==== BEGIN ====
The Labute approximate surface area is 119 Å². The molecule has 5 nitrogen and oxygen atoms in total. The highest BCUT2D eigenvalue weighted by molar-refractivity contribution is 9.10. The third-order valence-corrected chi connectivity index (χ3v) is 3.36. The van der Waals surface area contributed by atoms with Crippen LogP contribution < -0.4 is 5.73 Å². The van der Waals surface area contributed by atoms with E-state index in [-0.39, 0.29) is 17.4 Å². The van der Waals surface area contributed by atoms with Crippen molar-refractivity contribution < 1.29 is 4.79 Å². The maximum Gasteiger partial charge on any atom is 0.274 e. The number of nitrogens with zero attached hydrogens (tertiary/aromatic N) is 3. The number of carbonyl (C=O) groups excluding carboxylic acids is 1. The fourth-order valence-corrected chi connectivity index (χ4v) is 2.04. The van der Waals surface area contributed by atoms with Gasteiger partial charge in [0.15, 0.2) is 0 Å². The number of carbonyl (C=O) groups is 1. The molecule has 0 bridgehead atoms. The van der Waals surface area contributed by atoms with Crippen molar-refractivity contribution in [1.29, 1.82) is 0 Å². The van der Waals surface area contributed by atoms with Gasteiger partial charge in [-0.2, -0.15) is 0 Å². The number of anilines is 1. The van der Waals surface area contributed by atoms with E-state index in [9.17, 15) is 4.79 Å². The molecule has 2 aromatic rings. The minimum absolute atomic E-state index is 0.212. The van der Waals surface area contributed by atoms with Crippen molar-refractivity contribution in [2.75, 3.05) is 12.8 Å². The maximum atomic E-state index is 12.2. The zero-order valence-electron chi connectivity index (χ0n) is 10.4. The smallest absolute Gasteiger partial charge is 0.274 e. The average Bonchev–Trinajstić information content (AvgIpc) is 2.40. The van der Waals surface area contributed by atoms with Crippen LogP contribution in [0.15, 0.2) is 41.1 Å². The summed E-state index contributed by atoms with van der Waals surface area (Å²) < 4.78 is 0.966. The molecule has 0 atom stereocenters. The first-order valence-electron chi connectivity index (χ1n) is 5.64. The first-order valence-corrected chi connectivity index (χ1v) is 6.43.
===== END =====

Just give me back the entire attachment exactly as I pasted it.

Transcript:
The Labute approximate surface area is 119 Å². The molecule has 5 nitrogen and oxygen atoms in total. The highest BCUT2D eigenvalue weighted by molar-refractivity contribution is 9.10. The third-order valence-corrected chi connectivity index (χ3v) is 3.36. The van der Waals surface area contributed by atoms with Crippen LogP contribution < -0.4 is 5.73 Å². The van der Waals surface area contributed by atoms with E-state index in [-0.39, 0.29) is 17.4 Å². The van der Waals surface area contributed by atoms with Crippen molar-refractivity contribution < 1.29 is 4.79 Å². The maximum Gasteiger partial charge on any atom is 0.274 e. The number of nitrogens with zero attached hydrogens (tertiary/aromatic N) is 3. The number of carbonyl (C=O) groups excluding carboxylic acids is 1. The fourth-order valence-corrected chi connectivity index (χ4v) is 2.04. The van der Waals surface area contributed by atoms with Gasteiger partial charge in [0.15, 0.2) is 0 Å². The number of carbonyl (C=O) groups is 1. The molecule has 0 bridgehead atoms. The van der Waals surface area contributed by atoms with Crippen molar-refractivity contribution in [1.29, 1.82) is 0 Å². The van der Waals surface area contributed by atoms with Gasteiger partial charge in [-0.2, -0.15) is 0 Å². The number of anilines is 1. The van der Waals surface area contributed by atoms with E-state index in [9.17, 15) is 4.79 Å². The molecule has 2 aromatic rings. The minimum absolute atomic E-state index is 0.212. The van der Waals surface area contributed by atoms with Crippen molar-refractivity contribution in [2.75, 3.05) is 12.8 Å². The maximum atomic E-state index is 12.2. The zero-order valence-electron chi connectivity index (χ0n) is 10.4. The smallest absolute Gasteiger partial charge is 0.274 e. The average Bonchev–Trinajstić information content (AvgIpc) is 2.40. The van der Waals surface area contributed by atoms with Crippen LogP contribution in [0.15, 0.2) is 41.1 Å². The summed E-state index contributed by atoms with van der Waals surface area (Å²) < 4.78 is 0.966. The molecule has 0 atom stereocenters. The first-order valence-electron chi connectivity index (χ1n) is 5.64. The first-order valence-corrected chi connectivity index (χ1v) is 6.43.